Uber has confirmed that it's shutting down its self-driving car operation in Arizona – without waiting for the conclusion of the official investigation into the death of a pedestrian in the US state in March.
The taxi tech upstart employs about 500 people in Arizona working on self-driving cars and trucks. On Wednesday, staff got an email from their employer announcing it was wrapping up operations. Uber will still continue to run its standard lift-hailing service, but with meat sacks doing the driving.
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“We’re committed to self-driving technology, and we look forward to returning to public roads in the near future," an Uber spokesperson told The Register. "In the meantime, we remain focused on our top-to-bottom safety review, having brought on former National Transportation Safety Board Chair Christopher Hart to advise us on our overall safety culture.”
The state authorities are still investigating the fatal crash in Tempe, Arizona that saw a pedestrian killed in the early hours of the morning when the sensor-laden car and its driver failed to spot her as she crossed the road. The crash is still being investigated but there have been suggestions that either safety system were turned off or suffering from a blind spot.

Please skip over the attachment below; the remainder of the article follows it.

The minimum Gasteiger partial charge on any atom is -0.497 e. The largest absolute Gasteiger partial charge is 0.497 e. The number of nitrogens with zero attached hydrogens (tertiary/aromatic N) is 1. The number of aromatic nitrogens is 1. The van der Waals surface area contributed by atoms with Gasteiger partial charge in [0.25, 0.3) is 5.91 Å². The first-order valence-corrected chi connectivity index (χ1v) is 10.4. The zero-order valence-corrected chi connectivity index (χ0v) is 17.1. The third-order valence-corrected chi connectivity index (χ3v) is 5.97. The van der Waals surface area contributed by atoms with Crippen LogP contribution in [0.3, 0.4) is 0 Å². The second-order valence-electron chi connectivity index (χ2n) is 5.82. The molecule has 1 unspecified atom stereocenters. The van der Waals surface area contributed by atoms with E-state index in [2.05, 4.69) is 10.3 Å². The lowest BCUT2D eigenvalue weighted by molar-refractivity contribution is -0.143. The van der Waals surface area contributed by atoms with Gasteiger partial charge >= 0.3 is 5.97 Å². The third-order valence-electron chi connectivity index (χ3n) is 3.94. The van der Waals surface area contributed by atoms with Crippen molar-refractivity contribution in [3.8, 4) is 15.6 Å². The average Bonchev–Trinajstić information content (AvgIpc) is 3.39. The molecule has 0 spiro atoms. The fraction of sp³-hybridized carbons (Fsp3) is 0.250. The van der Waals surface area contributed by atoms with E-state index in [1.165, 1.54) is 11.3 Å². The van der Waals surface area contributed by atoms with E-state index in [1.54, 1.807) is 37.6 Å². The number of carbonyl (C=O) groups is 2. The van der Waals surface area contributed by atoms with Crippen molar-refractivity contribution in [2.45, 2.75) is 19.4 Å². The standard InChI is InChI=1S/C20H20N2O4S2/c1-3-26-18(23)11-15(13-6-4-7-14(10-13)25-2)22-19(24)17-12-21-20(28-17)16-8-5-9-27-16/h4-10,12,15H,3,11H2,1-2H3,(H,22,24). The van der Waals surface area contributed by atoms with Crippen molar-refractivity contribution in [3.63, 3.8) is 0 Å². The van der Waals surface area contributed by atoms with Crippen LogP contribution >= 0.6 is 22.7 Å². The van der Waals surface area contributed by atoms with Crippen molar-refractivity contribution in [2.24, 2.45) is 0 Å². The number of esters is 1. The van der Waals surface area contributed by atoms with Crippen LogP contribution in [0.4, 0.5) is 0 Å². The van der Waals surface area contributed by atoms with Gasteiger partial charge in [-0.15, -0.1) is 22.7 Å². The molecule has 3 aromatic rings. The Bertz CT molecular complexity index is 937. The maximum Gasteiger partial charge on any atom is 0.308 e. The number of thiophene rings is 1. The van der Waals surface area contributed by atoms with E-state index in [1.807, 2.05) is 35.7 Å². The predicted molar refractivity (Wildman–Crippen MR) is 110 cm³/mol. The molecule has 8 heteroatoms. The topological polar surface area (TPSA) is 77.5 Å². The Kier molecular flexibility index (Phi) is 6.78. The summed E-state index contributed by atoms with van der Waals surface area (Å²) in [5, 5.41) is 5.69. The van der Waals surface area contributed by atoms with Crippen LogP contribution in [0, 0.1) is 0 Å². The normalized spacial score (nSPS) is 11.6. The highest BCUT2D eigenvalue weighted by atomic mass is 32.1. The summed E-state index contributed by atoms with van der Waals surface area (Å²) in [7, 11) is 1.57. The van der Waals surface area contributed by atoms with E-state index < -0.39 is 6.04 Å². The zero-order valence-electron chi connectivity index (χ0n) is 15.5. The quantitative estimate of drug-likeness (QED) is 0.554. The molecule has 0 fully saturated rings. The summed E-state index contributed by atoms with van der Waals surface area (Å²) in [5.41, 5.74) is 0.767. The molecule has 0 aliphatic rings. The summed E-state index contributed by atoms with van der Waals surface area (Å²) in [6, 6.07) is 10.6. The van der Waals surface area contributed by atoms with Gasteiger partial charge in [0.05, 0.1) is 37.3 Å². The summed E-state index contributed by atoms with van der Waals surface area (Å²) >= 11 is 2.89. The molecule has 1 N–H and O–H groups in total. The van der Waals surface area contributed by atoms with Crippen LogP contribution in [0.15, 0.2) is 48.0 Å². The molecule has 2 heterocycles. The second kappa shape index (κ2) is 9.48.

The taxi app maker had made Arizona a focus in its quest to build a self-driving car that would make its business model work without burning venture capitalist cash. The firm had started self-driving operations in California but ran afoul of the authorities when it was discovered the biz had been playing fast and loose with the rules.
Uber, and its trucking subsidiary Otto, were under the impression that they didn’t need permits to operate in California because the self-driving cars had drivers behind the wheel, but the Golden State's government disagreed. So Uber decamped and moved to Arizona.
Now Uber is moving on again. The company has operations and a research center in Pittsburg, where things are reportedly going well, and will also apparently be coming back to California for further testing. ®